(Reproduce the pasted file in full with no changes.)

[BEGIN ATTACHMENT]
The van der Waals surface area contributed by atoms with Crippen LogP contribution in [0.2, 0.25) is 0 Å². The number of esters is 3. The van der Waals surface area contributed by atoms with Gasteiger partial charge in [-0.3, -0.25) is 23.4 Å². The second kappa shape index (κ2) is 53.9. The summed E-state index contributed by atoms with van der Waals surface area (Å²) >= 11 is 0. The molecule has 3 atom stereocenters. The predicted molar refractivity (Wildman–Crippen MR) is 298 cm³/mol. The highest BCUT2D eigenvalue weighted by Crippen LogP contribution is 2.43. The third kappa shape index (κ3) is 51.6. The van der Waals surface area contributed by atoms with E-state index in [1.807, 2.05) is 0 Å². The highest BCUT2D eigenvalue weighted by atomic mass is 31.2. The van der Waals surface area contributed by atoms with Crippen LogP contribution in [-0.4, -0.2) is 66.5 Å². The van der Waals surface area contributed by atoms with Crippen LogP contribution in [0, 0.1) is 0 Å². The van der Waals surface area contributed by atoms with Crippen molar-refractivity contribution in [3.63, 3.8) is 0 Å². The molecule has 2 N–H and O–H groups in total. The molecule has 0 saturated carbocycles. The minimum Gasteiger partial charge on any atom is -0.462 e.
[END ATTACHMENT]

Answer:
The van der Waals surface area contributed by atoms with Crippen LogP contribution in [0.2, 0.25) is 0 Å². The number of esters is 3. The van der Waals surface area contributed by atoms with Gasteiger partial charge in [-0.3, -0.25) is 23.4 Å². The second kappa shape index (κ2) is 53.9. The summed E-state index contributed by atoms with van der Waals surface area (Å²) >= 11 is 0. The molecule has 3 atom stereocenters. The predicted molar refractivity (Wildman–Crippen MR) is 298 cm³/mol. The highest BCUT2D eigenvalue weighted by Crippen LogP contribution is 2.43. The third kappa shape index (κ3) is 51.6. The van der Waals surface area contributed by atoms with E-state index in [1.807, 2.05) is 0 Å². The highest BCUT2D eigenvalue weighted by atomic mass is 31.2. The van der Waals surface area contributed by atoms with Crippen LogP contribution in [-0.4, -0.2) is 66.5 Å². The van der Waals surface area contributed by atoms with Crippen LogP contribution in [0, 0.1) is 0 Å². The van der Waals surface area contributed by atoms with Crippen molar-refractivity contribution in [3.63, 3.8) is 0 Å². The molecule has 2 N–H and O–H groups in total. The molecule has 0 saturated carbocycles. The minimum Gasteiger partial charge on any atom is -0.462 e.